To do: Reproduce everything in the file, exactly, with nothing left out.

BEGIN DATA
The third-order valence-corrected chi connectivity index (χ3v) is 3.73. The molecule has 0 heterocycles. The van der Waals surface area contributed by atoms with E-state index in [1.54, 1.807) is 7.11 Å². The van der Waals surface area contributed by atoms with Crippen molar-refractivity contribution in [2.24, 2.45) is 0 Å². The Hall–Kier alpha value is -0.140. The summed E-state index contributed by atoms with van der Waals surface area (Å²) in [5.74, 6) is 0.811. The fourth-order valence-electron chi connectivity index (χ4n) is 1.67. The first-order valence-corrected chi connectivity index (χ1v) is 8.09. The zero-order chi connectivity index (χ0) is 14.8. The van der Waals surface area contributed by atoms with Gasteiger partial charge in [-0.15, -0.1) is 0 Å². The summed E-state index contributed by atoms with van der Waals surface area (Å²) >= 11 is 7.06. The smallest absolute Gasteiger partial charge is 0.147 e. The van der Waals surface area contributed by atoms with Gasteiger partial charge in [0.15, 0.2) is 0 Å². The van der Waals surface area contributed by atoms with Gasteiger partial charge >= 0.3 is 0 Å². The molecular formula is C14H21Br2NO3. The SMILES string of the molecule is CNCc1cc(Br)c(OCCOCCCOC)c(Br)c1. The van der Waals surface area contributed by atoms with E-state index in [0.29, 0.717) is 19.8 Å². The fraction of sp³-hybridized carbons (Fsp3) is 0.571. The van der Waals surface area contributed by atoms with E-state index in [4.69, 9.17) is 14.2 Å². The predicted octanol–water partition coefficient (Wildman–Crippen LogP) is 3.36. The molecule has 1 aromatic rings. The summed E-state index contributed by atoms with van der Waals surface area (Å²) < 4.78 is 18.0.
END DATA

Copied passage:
The third-order valence-corrected chi connectivity index (χ3v) is 3.73. The molecule has 0 heterocycles. The van der Waals surface area contributed by atoms with E-state index in [1.54, 1.807) is 7.11 Å². The van der Waals surface area contributed by atoms with Crippen molar-refractivity contribution in [2.24, 2.45) is 0 Å². The Hall–Kier alpha value is -0.140. The summed E-state index contributed by atoms with van der Waals surface area (Å²) in [5.74, 6) is 0.811. The fourth-order valence-electron chi connectivity index (χ4n) is 1.67. The first-order valence-corrected chi connectivity index (χ1v) is 8.09. The zero-order chi connectivity index (χ0) is 14.8. The van der Waals surface area contributed by atoms with Gasteiger partial charge in [-0.15, -0.1) is 0 Å². The summed E-state index contributed by atoms with van der Waals surface area (Å²) >= 11 is 7.06. The smallest absolute Gasteiger partial charge is 0.147 e. The van der Waals surface area contributed by atoms with Gasteiger partial charge in [0.15, 0.2) is 0 Å². The van der Waals surface area contributed by atoms with Gasteiger partial charge >= 0.3 is 0 Å². The molecular formula is C14H21Br2NO3. The SMILES string of the molecule is CNCc1cc(Br)c(OCCOCCCOC)c(Br)c1. The van der Waals surface area contributed by atoms with E-state index in [0.29, 0.717) is 19.8 Å². The fraction of sp³-hybridized carbons (Fsp3) is 0.571. The van der Waals surface area contributed by atoms with E-state index in [4.69, 9.17) is 14.2 Å². The predicted octanol–water partition coefficient (Wildman–Crippen LogP) is 3.36. The molecule has 1 aromatic rings. The summed E-state index contributed by atoms with van der Waals surface area (Å²) < 4.78 is 18.0.